all_ No matter how the identity of the user accessing the NFS server shared directory includes root, its permissions will be compressed into anonymous users, and their UDI and GID will become uid and GID of nobody or nfsnobody accounts. When multiple NFS clients read and write NFS server data at the same time, this parameter is very useful to ensure that everyone has the same permission to write data.

However, different systems may have different UIDs and GIDS for anonymous users. Because here we need the same users between the server and the client. For example, if the server specifies that the uid of the anonymous user is 2000, then the client must have an account of 2000

Anonuidanonuid is the anonymous uid and GID. Describes the permissions that the client uses to access the server. By default, it is nfsnobody. Uid65534.

Anongid is the same as anongid, which is to replace uid with gid

Configuration instance:

/home/test  1192.168.1.0/24(rw,sync,all_squash,anonuid=2000,anongid=2000)

###Note that the red part cannot have spaces!! A configuration commonly used in production environment, which is suitable for multiple clients to share an NFS directory. All_ Square means that no matter what identity the client accesses, it will be compressed into all_ The user and group identities followed by square. Anonuid and anongid numbers are used here=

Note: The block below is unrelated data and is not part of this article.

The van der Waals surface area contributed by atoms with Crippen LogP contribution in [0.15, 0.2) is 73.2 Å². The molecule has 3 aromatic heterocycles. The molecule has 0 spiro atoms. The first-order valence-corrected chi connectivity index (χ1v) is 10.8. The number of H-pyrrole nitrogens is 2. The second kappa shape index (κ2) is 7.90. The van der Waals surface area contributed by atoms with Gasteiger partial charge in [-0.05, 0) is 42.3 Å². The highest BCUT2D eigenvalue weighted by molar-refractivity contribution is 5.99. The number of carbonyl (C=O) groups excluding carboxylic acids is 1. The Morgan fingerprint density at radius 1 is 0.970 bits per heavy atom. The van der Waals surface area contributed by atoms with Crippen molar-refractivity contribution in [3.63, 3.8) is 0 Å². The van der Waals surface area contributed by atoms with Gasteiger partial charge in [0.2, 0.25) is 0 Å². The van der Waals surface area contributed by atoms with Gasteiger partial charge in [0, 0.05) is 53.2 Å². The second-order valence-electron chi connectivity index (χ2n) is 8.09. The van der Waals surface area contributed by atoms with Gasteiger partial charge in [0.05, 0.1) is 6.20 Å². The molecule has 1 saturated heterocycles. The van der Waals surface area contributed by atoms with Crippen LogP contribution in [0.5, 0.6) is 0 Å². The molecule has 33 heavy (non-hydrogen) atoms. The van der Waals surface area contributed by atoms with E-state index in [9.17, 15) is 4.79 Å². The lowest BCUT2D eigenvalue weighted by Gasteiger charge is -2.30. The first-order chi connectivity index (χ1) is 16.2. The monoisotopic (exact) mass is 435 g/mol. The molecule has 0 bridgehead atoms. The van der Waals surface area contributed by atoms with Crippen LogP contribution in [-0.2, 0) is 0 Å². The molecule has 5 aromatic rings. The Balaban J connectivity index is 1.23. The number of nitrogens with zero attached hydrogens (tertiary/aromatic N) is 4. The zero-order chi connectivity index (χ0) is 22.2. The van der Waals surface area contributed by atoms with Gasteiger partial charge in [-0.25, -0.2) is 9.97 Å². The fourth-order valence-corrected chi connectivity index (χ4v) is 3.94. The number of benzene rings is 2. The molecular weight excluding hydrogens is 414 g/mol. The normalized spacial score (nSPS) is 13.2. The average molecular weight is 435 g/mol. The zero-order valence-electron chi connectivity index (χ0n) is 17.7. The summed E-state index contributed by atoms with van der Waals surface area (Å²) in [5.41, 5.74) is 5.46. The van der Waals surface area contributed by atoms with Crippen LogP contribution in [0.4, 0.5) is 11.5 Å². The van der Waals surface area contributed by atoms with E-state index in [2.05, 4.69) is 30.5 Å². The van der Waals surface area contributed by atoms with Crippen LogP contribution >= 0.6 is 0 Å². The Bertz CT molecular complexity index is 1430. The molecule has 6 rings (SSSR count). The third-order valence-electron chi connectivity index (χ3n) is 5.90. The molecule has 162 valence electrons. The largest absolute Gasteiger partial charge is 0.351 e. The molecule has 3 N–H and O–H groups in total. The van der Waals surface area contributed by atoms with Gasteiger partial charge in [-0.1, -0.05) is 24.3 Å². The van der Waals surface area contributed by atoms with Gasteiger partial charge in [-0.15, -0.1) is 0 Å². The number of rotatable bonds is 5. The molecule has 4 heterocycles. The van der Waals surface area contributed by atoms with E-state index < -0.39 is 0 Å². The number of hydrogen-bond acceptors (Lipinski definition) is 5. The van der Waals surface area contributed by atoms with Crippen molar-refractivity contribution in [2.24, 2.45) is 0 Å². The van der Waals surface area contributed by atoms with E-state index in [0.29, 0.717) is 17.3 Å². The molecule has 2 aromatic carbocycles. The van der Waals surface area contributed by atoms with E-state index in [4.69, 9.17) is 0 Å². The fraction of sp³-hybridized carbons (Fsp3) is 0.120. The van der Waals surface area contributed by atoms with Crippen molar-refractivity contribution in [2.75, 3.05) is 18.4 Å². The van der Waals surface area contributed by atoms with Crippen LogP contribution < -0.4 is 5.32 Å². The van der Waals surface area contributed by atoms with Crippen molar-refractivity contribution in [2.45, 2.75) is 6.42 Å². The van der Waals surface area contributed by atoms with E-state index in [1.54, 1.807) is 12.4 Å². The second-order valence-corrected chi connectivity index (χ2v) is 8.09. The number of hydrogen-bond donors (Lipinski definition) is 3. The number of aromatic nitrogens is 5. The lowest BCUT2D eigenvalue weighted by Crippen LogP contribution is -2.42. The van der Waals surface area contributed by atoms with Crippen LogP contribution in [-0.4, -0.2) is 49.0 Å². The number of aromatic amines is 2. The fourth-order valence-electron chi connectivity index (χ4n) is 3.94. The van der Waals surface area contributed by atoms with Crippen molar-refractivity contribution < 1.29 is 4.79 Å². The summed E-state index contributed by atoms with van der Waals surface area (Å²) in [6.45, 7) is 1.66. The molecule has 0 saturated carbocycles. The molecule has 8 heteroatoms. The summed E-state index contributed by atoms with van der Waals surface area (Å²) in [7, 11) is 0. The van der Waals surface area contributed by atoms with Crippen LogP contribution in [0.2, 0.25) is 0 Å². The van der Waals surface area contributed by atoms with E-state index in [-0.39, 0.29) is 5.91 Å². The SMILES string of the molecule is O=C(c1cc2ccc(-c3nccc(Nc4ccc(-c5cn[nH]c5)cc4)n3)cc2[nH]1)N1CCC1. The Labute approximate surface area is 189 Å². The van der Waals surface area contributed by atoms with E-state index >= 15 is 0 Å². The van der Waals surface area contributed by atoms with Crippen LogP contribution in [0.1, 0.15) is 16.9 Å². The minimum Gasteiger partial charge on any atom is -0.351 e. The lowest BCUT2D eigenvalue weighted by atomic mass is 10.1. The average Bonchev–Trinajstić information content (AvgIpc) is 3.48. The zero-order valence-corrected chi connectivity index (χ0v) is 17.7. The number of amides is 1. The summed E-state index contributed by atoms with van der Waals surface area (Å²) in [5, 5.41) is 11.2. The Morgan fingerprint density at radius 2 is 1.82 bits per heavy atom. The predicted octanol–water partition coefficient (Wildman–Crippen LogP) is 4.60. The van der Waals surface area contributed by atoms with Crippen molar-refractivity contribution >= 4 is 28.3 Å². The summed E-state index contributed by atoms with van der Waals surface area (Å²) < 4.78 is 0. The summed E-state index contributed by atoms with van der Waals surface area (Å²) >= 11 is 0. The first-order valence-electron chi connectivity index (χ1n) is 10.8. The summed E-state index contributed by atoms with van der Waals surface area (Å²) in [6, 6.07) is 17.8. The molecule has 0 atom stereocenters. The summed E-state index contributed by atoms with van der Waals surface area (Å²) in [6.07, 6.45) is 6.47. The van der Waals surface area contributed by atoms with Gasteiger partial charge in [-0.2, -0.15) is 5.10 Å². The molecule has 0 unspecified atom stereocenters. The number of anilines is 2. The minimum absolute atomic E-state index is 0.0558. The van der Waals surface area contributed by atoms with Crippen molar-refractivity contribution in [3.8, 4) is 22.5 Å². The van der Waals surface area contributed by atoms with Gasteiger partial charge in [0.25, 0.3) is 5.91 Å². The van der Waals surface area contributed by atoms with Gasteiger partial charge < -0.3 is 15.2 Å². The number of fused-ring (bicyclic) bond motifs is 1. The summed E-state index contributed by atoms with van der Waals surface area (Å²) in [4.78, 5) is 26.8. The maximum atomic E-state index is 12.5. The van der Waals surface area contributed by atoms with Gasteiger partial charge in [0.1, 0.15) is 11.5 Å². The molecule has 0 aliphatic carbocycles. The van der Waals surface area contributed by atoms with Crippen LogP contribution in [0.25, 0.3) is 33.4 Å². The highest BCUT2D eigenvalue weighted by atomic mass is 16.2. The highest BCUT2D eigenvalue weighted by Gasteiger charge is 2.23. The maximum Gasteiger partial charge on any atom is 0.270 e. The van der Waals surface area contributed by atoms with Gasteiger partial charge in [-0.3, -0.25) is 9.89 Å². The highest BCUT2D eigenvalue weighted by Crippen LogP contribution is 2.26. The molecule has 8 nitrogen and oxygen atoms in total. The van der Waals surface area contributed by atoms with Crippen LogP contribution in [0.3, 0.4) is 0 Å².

Summary:

Server share configuration format:

1) Basic format: shared directory ip/24 (shared attribute) – > note that there are no spaces

2) Share permission settings:

RW read / write properties

The sync file is not returned until it is actually written to the disk

all_ Square: all access users are compressed into subsequent users.

Anonuid: default compressed user

Anongid: default compressed user group

What is the identity of the client?

By default, the client access server uses the user nfsnobody to access. Uid and GID are 65534. When the server is shared by default, all is added_ Squash this parameter. Anonuid is 65534 (that is, nfsnobayd users). Of course, if the nfsnobody in the system is another uid, it may cause access permission problems. Therefore, it is better that we can set up a user to access, and unify uid and GID.

How is the mount?

There are two important documents that can solve this problem/ Var/lib/nfs/etab and /var/lib/nfs/rmtab can be used to view what directories are shared on the server, how many clients are shared, and the specific information of client attachment.

1. The etab file can see which directories are shared on the server, who can use them, and what parameters are set.

2. The rmtab file is used to view the mounting of the shared directory.